Comic-shop owner Gordon is suspicious, saying, “Nominal fees are fair to charge, but I don't think many will pay. The Wall Street Journal just started [a] pay format, and page hits drastically reduced. $2.99 for an online comic is too much; $1 would be about right—and would affect my sales. With an economy in the doldrums and seemingly moving to more ‘green economies,’ I think the publishers will pursue online. It is cheaper to produce, [potentially] interactive from reader to publisher, and it's good PR not killing trees.”

Lynch also sees the lousy economy separating the creators. “There is a class system at the root of all this,” he says. “Free comics were put on the web for free by people who didn't need the money. Thus, it’s only the upper classes that have a voice on the web through their comics. The lower classes can't afford to do stuff for free. So the voice of the lower classes has been effectively silenced.

“If a person is dumb enough to throw his work into any of the existing online publishing systems where he isn't paid directly for his own work, but splits payments with all the other artists who are part of that package,” Lynch adds, “then how intelligent could his stories be?”

Ward, perhaps selfishly, is hopeful, saying, “If artists are getting a good cut of that [cover price], that's fair. Otherwise, who needs it? Arguably, there's not really any overhead for distributing anything digital, so $2.99 seems kind of like an arbitrary price. [But] if companies can find a way to keep the lion's share and get artists and writers to do more work for less pay, they will.”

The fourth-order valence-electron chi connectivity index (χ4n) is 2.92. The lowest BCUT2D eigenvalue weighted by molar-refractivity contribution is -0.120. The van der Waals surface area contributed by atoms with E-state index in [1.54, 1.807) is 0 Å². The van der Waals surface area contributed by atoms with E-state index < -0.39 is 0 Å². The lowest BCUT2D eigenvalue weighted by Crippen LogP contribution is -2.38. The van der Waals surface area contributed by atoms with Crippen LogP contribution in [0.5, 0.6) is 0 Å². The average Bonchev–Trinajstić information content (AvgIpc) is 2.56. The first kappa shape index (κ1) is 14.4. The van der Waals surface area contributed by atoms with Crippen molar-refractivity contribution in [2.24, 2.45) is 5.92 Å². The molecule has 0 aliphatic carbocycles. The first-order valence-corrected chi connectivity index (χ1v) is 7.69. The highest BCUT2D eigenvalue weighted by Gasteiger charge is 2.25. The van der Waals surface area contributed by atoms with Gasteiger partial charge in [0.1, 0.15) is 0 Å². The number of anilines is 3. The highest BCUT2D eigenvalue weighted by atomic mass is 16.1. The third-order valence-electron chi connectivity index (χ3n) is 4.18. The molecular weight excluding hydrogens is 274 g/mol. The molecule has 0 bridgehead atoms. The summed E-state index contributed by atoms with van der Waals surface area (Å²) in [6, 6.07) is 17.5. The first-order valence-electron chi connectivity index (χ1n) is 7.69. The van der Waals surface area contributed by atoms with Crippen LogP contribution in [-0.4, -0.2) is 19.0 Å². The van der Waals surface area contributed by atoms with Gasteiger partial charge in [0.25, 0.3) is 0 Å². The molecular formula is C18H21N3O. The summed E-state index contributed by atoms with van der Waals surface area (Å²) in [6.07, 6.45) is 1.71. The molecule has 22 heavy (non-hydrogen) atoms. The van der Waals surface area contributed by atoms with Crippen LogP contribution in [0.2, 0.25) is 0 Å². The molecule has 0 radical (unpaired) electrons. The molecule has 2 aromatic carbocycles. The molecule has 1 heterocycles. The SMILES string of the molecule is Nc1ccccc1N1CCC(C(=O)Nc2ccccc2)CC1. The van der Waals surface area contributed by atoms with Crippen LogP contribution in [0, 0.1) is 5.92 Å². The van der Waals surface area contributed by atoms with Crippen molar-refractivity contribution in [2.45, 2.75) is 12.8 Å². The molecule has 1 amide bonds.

Social Comes Full Circle
Reading print used to be a solitary activity, but the digital experience makes it more social. In fact, Graphic.ly is releasing an app that makes it easier for readers to annotate and trade comments on online titles. “The social component will flourish,” says Gallaher. “We have, after all, become a 'sharing' culture thanks to the Internet, Twitter, Facebook and YouTube.”

Lynch believes that content will drive reader interaction. Socialization, he says, would happen “if there were enough short, good material. Some people email me Zippy [the Pinhead] strips. I don't see anyone emailing anyone a long Batman story.  I don't see these people sharing links to long stories on Facebook. But this is perhaps because the standard DC or Marvel book doesn't have self-contained stories—only never-ending sagas.”

Ward says it’ll be tough to socialize what’s already social, saying, “We nerds have been gathering for years now in giant digital “basements,” or message boards, to praise, complain and argue about comic books. Comics don't lend themselves to ‘live-tweeting’ the way we do with television shows or webcasts, and I'm not sure they should, either.